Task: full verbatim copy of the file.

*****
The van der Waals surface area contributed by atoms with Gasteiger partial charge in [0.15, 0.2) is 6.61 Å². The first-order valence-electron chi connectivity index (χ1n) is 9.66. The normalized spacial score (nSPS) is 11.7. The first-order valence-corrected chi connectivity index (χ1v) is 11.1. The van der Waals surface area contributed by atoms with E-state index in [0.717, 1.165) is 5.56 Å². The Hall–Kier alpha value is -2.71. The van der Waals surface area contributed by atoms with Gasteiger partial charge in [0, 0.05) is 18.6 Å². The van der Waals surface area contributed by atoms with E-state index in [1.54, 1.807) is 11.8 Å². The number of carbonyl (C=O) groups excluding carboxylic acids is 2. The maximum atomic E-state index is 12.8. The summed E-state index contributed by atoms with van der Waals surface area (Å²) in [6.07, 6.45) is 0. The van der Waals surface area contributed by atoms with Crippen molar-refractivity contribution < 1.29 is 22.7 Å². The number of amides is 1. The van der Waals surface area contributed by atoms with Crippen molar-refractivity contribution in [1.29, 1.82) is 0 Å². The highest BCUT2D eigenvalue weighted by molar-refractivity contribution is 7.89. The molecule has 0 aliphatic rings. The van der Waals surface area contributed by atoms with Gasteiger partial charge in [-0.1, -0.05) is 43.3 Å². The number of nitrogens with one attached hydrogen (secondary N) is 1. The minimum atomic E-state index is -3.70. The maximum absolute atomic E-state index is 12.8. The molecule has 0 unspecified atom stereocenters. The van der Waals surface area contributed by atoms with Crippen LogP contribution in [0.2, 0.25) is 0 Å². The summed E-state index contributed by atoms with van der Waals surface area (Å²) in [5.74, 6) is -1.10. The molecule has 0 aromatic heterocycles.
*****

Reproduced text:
The van der Waals surface area contributed by atoms with Gasteiger partial charge in [0.15, 0.2) is 6.61 Å². The first-order valence-electron chi connectivity index (χ1n) is 9.66. The normalized spacial score (nSPS) is 11.7. The first-order valence-corrected chi connectivity index (χ1v) is 11.1. The van der Waals surface area contributed by atoms with E-state index in [0.717, 1.165) is 5.56 Å². The Hall–Kier alpha value is -2.71. The van der Waals surface area contributed by atoms with Gasteiger partial charge in [0, 0.05) is 18.6 Å². The van der Waals surface area contributed by atoms with E-state index in [1.54, 1.807) is 11.8 Å². The number of carbonyl (C=O) groups excluding carboxylic acids is 2. The maximum atomic E-state index is 12.8. The summed E-state index contributed by atoms with van der Waals surface area (Å²) in [6.07, 6.45) is 0. The van der Waals surface area contributed by atoms with Crippen molar-refractivity contribution < 1.29 is 22.7 Å². The number of amides is 1. The van der Waals surface area contributed by atoms with Crippen molar-refractivity contribution in [1.29, 1.82) is 0 Å². The highest BCUT2D eigenvalue weighted by molar-refractivity contribution is 7.89. The molecule has 0 aliphatic rings. The van der Waals surface area contributed by atoms with Gasteiger partial charge in [-0.1, -0.05) is 43.3 Å². The number of nitrogens with one attached hydrogen (secondary N) is 1. The minimum atomic E-state index is -3.70. The maximum absolute atomic E-state index is 12.8. The molecule has 0 unspecified atom stereocenters. The van der Waals surface area contributed by atoms with Crippen LogP contribution in [0.2, 0.25) is 0 Å². The summed E-state index contributed by atoms with van der Waals surface area (Å²) in [5.74, 6) is -1.10. The molecule has 0 aromatic heterocycles.